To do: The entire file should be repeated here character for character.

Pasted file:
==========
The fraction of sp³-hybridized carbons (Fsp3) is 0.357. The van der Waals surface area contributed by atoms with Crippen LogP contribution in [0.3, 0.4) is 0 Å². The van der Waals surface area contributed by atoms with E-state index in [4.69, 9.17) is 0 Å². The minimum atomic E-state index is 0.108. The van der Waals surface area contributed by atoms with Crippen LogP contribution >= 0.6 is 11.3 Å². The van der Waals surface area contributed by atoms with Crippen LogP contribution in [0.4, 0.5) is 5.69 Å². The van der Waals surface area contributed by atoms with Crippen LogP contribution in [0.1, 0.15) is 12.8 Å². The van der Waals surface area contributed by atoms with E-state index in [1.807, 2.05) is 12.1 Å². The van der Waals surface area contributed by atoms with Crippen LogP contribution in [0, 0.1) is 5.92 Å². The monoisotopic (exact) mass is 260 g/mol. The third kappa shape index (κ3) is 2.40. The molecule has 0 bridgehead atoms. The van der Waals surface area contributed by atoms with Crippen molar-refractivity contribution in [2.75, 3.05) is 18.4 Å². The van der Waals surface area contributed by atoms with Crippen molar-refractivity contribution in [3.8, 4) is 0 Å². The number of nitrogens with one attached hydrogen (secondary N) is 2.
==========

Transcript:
The fraction of sp³-hybridized carbons (Fsp3) is 0.357. The van der Waals surface area contributed by atoms with Crippen LogP contribution in [0.3, 0.4) is 0 Å². The van der Waals surface area contributed by atoms with E-state index in [4.69, 9.17) is 0 Å². The minimum atomic E-state index is 0.108. The van der Waals surface area contributed by atoms with Crippen LogP contribution >= 0.6 is 11.3 Å². The van der Waals surface area contributed by atoms with Crippen LogP contribution in [0.4, 0.5) is 5.69 Å². The van der Waals surface area contributed by atoms with Crippen LogP contribution in [0.1, 0.15) is 12.8 Å². The van der Waals surface area contributed by atoms with E-state index in [1.807, 2.05) is 12.1 Å². The van der Waals surface area contributed by atoms with Crippen LogP contribution in [0, 0.1) is 5.92 Å². The monoisotopic (exact) mass is 260 g/mol. The third kappa shape index (κ3) is 2.40. The molecule has 0 bridgehead atoms. The van der Waals surface area contributed by atoms with Crippen molar-refractivity contribution in [2.75, 3.05) is 18.4 Å². The van der Waals surface area contributed by atoms with Crippen molar-refractivity contribution in [3.8, 4) is 0 Å². The number of nitrogens with one attached hydrogen (secondary N) is 2.